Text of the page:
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Marquette County to consider $20 Wheel Tax

 

The Marquette County Board of Supervisors is considering a $20 annual wheel tax that would be paid at the time residents renew their license plates each year. Recommended by the County Highway Committee, ten cents of the $20 per vehicle charged by the county would go to the state to cover their overhead. The tax covers cars, pick-ups and SUV’s.  The tax would raise about $288,000 per year, which by law must be used for transportation costs.

According to Highway Committee Chair Marv Groskreutz, the department got off their schedule for maintaining county roads about 12 years ago. The additional funds will hopefully get the roads back up to par without borrowing money and will make the county eligible for more matching funds through state programs.

The fee applies to vehicles kept in the county with automobile registration and truck registration at 8,000 lbs or less (except dual purpose farm).

This includes most special license plates with automobile or truck registration. The special plates that are exempt from the wheel tax are: Antique, Collector (Collector Special plates are not exempt), Ex-Prisoner of War (if issued without registration fee), Historic Military, Hobbyist, Medal of Honor and US Veteran Motorcycle. All special plates issued to a farm truck, dual purpose farm truck, or motor home are also exempt from wheel tax.

Supervisor Mike Raddatz opposes the tax because he feels it is an unfair tax since it does not include all vehicles. He feels that a better solution would be to create a half-cent gas tax to raise funds.

The city of Appleton, Township of Arena, City of Beloit, City of Janesville, City of Milwaukee, Chippewa County, Iowa County and St. Croix County all have wheel taxes that range between $10 and $20.

There will be a public hearing on the matter in May. It will then go for a vote at the May County Board meeting.

In other news from the Highway Committee, Highway Commissioner Randy Ravenscroft was authorized to purchase a Chevrolet Equinox, not to exceed $25,000 for his use, as the pick-up he has been using will now be assigned to Jayson Peschel, who was recently promoted to County Road Superintendent.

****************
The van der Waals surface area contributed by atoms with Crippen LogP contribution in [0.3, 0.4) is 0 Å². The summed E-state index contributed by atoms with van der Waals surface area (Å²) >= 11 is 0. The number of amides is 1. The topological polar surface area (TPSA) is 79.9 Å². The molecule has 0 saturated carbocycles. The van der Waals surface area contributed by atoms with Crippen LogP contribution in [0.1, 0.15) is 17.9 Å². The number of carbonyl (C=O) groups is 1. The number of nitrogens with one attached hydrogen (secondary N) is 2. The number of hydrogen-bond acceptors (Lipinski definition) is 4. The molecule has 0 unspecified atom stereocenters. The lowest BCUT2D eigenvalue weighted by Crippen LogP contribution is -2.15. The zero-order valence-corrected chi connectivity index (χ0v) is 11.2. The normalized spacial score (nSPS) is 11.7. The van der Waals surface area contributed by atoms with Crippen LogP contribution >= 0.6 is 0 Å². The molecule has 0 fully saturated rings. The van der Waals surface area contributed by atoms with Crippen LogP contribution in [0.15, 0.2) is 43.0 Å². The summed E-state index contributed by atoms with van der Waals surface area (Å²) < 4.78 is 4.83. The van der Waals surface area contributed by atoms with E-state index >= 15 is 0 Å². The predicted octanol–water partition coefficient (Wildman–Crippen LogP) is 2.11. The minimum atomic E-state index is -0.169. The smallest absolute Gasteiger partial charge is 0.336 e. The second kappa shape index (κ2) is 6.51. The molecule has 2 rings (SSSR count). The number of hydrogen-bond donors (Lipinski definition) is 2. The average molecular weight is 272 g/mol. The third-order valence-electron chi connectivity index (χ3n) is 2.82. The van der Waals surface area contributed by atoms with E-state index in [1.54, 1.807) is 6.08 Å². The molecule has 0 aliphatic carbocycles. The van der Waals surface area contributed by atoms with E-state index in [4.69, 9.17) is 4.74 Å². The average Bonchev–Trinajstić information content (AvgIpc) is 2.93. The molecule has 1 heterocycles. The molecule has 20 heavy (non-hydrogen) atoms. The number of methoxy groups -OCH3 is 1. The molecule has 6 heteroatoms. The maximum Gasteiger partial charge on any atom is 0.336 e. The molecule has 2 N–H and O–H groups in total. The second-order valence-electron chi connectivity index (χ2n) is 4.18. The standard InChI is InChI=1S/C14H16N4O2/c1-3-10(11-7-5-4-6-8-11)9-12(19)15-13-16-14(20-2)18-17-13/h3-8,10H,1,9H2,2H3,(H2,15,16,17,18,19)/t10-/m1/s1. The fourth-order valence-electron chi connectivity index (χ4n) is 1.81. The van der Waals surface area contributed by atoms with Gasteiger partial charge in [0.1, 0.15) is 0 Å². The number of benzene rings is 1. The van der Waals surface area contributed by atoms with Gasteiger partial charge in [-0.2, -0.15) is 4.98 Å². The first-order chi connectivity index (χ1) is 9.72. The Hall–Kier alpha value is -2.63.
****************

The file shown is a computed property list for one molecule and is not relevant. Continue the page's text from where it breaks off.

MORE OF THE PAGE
It was also announced that the Fund 29 carryover is at $203,437, subject to end of the year adjustments. This fund is typically used as a reserve to pay for items such as sand and salt on a bad winter.

There have been discussions on long-term master planning, according to the February minutes of the county Property Committee. Courtroom changes were discussed, which involve the moving of the jury box, separating the DA and Defense, prisoner shackle to the floor, and changes to walls and carpets.

A new impound lot behind the Services Center will be necessary, due to the road connecting to County C through the property. A 50’ by 100’ pole building for cold storage is being contemplated.

There has also been a lot of activity in the Public Safety Committee. According to the March committee minutes, Coroner Tom Wastart was present and advised there have been 27 cases so far this year, with two suspicious in nature from December and January that have been solved recently.

EMS Director Tim Houslet was also present at the committee meeting. He discussed long-range planning options for EMS in the next 10 years. Several options were given for a long-range comprehensive plan, one of which includes going to a full time, 24/7, operation with in-house service. Sleeping quarters would need to be constructed in Montello, Oxford, and Westfield. A second option would be contracting with a private company for ambulance service, and a third option would be continuing as is, but with more volunteer staff. The options will continue to be explored as planning for the future continues. A new facility could possibly be constructed in the Crossroads Clinic area for full-time staffing for all of the county.